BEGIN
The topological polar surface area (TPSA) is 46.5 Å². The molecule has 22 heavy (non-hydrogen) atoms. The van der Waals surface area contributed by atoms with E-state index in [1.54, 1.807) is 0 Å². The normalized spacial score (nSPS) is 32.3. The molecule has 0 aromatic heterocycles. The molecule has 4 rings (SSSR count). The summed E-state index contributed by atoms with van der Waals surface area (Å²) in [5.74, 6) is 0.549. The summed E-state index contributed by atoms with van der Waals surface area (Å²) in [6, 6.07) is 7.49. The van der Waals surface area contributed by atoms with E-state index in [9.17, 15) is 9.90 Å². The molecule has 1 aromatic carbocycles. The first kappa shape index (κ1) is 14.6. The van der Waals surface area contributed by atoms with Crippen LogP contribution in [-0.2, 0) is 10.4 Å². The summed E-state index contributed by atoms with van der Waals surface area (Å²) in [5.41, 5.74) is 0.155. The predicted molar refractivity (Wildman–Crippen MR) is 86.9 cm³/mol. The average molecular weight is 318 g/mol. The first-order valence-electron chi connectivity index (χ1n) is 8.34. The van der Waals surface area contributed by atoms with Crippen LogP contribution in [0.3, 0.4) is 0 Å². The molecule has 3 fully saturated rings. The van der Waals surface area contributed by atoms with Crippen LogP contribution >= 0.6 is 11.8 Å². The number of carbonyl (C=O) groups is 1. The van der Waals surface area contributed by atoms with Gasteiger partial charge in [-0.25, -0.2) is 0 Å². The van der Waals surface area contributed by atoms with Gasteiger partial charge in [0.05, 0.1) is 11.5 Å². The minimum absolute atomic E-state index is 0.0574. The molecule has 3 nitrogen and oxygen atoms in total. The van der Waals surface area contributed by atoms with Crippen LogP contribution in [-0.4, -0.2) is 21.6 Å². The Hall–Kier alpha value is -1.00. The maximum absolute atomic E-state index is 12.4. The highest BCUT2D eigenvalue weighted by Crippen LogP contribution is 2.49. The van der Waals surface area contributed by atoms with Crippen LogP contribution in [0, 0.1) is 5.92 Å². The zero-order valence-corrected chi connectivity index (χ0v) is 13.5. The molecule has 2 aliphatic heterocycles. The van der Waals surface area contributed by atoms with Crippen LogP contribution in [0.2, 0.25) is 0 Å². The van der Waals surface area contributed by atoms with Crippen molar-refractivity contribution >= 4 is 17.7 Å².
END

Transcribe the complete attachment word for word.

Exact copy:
The topological polar surface area (TPSA) is 46.5 Å². The molecule has 22 heavy (non-hydrogen) atoms. The van der Waals surface area contributed by atoms with E-state index in [1.54, 1.807) is 0 Å². The normalized spacial score (nSPS) is 32.3. The molecule has 0 aromatic heterocycles. The molecule has 4 rings (SSSR count). The summed E-state index contributed by atoms with van der Waals surface area (Å²) in [5.74, 6) is 0.549. The summed E-state index contributed by atoms with van der Waals surface area (Å²) in [6, 6.07) is 7.49. The van der Waals surface area contributed by atoms with E-state index in [9.17, 15) is 9.90 Å². The molecule has 1 aromatic carbocycles. The first kappa shape index (κ1) is 14.6. The van der Waals surface area contributed by atoms with Crippen LogP contribution in [-0.2, 0) is 10.4 Å². The summed E-state index contributed by atoms with van der Waals surface area (Å²) in [5.41, 5.74) is 0.155. The predicted molar refractivity (Wildman–Crippen MR) is 86.9 cm³/mol. The average molecular weight is 318 g/mol. The first-order valence-electron chi connectivity index (χ1n) is 8.34. The van der Waals surface area contributed by atoms with Crippen LogP contribution in [0.3, 0.4) is 0 Å². The molecule has 3 fully saturated rings. The van der Waals surface area contributed by atoms with Crippen LogP contribution >= 0.6 is 11.8 Å². The number of carbonyl (C=O) groups is 1. The van der Waals surface area contributed by atoms with Gasteiger partial charge in [-0.25, -0.2) is 0 Å². The van der Waals surface area contributed by atoms with Gasteiger partial charge in [0.05, 0.1) is 11.5 Å². The minimum absolute atomic E-state index is 0.0574. The molecule has 3 nitrogen and oxygen atoms in total. The van der Waals surface area contributed by atoms with Crippen LogP contribution in [-0.4, -0.2) is 21.6 Å². The Hall–Kier alpha value is -1.00. The maximum absolute atomic E-state index is 12.4. The highest BCUT2D eigenvalue weighted by Crippen LogP contribution is 2.49. The van der Waals surface area contributed by atoms with Crippen LogP contribution in [0, 0.1) is 5.92 Å². The zero-order valence-corrected chi connectivity index (χ0v) is 13.5. The molecule has 2 aliphatic heterocycles. The van der Waals surface area contributed by atoms with Crippen LogP contribution in [0.2, 0.25) is 0 Å². The van der Waals surface area contributed by atoms with Crippen molar-refractivity contribution >= 4 is 17.7 Å².